If you’ve been reading along with us, you’ve made your way through John 6, encountering the Word, the Creator, the Savior, the Water of Life, the Judge, the Bread of Life, and the Water of Life (in John 7 where Jesus introduces the Spirit who is yet to come). At the end of John 7 we witness a huge argument. The Very Religious Men are threatened by this man Jesus. He makes audacious claims and breaks all the rules. Others wonder, “Maybe this Jesus really is the Christ.” Right at the end of the chapter we see Nicodemus (remember him?) speaking in defense of Jesus, which was a pretty risky stand to take.
Imagine them all – the religious and the commoner – huddled together, an angry mob, trying to explain the inexplicable.
We turn the page and find Jesus at the Mount of Olives, in the temple, surrounded by people – maybe some of the same people. When suddenly the Very Religious Men bring a woman – I imagine her struggling to free herself from their Oh So Righteous clutches. She’s shoved into His presence and accused of being an Adulterer.
She was caught in the very act. How utterly humiliating. Wrong, yes. Shameful, certainly. But humiliating nonetheless. I’ve always wondered where the guy was.
Anyway, The Very Religious Men were trying to make a point. If they could get Jesus to break the Law then they’d have grounds to arrest him. They didn’t care about the Betrayed or the Betrayer. They were testing Jesus.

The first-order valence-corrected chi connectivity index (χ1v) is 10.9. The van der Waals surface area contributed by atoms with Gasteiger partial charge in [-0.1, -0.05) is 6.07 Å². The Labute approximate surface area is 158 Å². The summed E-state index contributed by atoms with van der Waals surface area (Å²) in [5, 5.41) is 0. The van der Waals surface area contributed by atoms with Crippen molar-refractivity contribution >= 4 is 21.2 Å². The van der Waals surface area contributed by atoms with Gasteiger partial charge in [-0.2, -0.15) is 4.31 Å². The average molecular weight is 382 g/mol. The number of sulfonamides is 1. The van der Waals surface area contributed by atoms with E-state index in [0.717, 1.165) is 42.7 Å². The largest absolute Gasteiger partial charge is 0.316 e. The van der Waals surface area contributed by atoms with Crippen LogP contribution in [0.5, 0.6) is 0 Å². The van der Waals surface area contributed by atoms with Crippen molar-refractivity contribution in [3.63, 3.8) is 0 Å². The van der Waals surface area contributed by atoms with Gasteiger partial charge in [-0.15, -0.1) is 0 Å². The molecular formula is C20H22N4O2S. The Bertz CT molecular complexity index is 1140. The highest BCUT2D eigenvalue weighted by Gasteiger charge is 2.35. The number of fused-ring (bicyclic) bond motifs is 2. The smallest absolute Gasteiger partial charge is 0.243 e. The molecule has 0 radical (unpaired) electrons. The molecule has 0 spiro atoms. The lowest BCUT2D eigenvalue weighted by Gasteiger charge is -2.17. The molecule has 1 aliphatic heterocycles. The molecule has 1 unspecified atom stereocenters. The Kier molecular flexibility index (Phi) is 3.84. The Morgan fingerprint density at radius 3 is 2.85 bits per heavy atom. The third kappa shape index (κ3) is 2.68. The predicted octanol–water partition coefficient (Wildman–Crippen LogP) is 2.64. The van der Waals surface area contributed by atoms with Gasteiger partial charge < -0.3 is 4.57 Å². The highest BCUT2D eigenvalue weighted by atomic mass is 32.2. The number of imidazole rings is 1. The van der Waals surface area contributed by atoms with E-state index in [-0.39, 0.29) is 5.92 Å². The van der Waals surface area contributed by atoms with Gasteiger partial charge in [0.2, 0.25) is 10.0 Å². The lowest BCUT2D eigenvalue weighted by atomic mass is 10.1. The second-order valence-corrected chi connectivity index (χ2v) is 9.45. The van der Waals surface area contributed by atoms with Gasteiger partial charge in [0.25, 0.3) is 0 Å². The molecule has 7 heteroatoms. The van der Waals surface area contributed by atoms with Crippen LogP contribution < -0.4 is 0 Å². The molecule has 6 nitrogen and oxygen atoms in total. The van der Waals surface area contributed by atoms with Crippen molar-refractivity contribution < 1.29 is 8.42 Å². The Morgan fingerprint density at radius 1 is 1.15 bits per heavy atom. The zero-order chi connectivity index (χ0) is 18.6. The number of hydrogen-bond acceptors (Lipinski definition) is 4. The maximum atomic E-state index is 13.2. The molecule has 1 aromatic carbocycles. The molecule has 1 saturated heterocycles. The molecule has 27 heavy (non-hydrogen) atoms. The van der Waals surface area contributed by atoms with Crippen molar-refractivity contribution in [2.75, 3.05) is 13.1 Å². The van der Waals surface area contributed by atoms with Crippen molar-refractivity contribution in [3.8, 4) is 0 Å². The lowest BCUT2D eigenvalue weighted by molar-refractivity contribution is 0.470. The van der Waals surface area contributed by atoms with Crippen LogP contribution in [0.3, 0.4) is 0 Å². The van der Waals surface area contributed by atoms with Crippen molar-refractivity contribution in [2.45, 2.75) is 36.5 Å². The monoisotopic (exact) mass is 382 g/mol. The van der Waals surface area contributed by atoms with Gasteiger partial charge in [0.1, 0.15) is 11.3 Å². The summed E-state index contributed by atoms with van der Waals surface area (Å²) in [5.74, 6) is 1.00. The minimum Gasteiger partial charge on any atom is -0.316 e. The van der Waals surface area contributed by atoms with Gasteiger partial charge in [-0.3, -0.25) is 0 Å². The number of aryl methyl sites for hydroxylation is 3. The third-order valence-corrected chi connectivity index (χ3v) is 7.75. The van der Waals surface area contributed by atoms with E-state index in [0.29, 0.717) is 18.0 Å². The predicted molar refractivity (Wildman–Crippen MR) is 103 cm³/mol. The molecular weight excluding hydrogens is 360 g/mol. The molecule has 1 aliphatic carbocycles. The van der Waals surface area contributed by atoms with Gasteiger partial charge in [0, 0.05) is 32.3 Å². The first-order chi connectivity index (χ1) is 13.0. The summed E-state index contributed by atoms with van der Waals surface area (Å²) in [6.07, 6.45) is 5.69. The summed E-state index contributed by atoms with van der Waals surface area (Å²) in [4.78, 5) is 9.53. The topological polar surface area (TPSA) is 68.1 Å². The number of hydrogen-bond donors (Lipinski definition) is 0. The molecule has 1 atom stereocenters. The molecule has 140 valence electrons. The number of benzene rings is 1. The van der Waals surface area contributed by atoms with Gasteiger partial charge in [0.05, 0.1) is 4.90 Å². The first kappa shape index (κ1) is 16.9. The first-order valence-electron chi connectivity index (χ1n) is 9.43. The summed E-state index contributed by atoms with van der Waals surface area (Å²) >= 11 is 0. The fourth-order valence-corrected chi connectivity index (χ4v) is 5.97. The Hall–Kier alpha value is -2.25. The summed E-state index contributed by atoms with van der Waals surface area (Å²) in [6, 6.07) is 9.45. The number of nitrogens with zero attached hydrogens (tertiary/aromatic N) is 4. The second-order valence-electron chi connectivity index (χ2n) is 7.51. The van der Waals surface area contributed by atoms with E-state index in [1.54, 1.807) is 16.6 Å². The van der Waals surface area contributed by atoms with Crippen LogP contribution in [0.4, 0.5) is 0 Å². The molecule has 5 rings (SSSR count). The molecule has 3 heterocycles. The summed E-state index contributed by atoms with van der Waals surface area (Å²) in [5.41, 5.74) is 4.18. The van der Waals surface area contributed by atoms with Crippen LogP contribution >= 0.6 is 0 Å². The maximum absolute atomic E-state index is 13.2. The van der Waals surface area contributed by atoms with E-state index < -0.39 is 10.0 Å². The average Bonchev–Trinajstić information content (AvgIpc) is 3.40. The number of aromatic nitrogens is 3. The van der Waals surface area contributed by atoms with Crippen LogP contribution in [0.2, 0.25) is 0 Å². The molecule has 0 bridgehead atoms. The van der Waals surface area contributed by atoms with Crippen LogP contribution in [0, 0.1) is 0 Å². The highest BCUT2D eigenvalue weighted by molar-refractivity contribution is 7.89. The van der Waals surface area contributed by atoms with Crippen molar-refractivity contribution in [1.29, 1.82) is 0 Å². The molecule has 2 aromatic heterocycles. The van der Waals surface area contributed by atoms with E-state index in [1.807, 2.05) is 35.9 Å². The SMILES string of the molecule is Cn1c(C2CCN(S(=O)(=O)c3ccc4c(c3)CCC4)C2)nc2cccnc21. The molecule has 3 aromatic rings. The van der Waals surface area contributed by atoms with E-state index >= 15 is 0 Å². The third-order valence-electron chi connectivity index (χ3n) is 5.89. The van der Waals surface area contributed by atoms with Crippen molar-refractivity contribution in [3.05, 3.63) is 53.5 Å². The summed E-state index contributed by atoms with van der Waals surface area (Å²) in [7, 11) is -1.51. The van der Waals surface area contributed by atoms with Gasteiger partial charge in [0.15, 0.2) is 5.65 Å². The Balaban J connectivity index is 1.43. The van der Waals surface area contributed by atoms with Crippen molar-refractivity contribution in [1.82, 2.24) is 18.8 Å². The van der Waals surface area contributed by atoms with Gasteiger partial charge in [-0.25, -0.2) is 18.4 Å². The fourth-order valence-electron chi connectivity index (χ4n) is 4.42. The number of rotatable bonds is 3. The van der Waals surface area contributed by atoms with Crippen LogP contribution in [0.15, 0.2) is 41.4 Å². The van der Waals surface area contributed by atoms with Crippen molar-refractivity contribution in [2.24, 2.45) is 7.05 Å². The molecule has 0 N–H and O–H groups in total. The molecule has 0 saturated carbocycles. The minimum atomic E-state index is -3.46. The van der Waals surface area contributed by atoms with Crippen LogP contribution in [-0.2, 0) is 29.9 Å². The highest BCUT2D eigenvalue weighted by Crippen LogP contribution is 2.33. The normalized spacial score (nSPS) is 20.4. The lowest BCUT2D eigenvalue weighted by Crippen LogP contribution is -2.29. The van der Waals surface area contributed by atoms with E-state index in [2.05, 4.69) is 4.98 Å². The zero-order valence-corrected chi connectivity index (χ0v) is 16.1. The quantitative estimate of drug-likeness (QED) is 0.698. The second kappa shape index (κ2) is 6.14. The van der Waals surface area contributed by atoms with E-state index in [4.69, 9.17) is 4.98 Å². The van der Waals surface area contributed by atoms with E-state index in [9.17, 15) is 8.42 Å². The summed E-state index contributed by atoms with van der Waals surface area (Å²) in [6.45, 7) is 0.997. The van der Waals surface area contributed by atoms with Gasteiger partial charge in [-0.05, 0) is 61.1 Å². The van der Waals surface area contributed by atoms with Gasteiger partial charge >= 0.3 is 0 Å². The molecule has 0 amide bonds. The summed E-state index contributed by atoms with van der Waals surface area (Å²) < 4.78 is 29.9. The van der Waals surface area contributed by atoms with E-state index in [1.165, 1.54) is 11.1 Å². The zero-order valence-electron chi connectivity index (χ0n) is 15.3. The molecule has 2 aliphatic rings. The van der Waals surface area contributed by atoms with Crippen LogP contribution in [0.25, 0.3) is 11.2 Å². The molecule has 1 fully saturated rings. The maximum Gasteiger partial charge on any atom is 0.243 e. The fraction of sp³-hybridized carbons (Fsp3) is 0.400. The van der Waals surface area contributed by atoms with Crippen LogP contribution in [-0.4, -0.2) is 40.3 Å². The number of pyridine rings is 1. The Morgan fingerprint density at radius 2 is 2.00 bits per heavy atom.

“Jesus bent down and wrote with his finger on the ground. And as they continued to ask him, he stood up and said to them, “Let him who is without sin among you be the first to throw a stone at her. And once more he bent down and wrote on the ground. But when they heard it, they went away one by one….” (John 8:7) The woman — caught in adultery. The Very Religious Men — caught in hypocrisy.
One by one, the oldest to the youngest accuser left the presence of the Light of the World. Heads hung low, eyes to the ground, silent and utterly exposed. Peterson writes, “Hypocrisy is not the fruit of “bad seed.” It is the lazy replacement of a strenuous interior life with God with religious makeup and gossipy god-chatter.”
The woman – we don’t know her name – stood alone…exposed on every level. And, as the Light of the World revealed her sin, he also forgave. Grace upon grace upon grace. “Neither do I condemn you” said Jesus, “and from now on sin no more.”
All weekend I’ve been aware of the hidden sin and idolatry so alive in my own heart – have you had that experience? From a distance nobody might notice – we all work pretty hard at tidying up the outside, right? But he knows what’s inside, and despite what he sees he loves and forgives and never gives up on me – or you.
As you begin this week’s study, ask the Spirit to shine his light into the corners and crevices of your heart. Allow him to lift up the tarp and see what you thought was hidden. If you’ve been caught in the act open your heart to receive forgiveness and grace upon grace.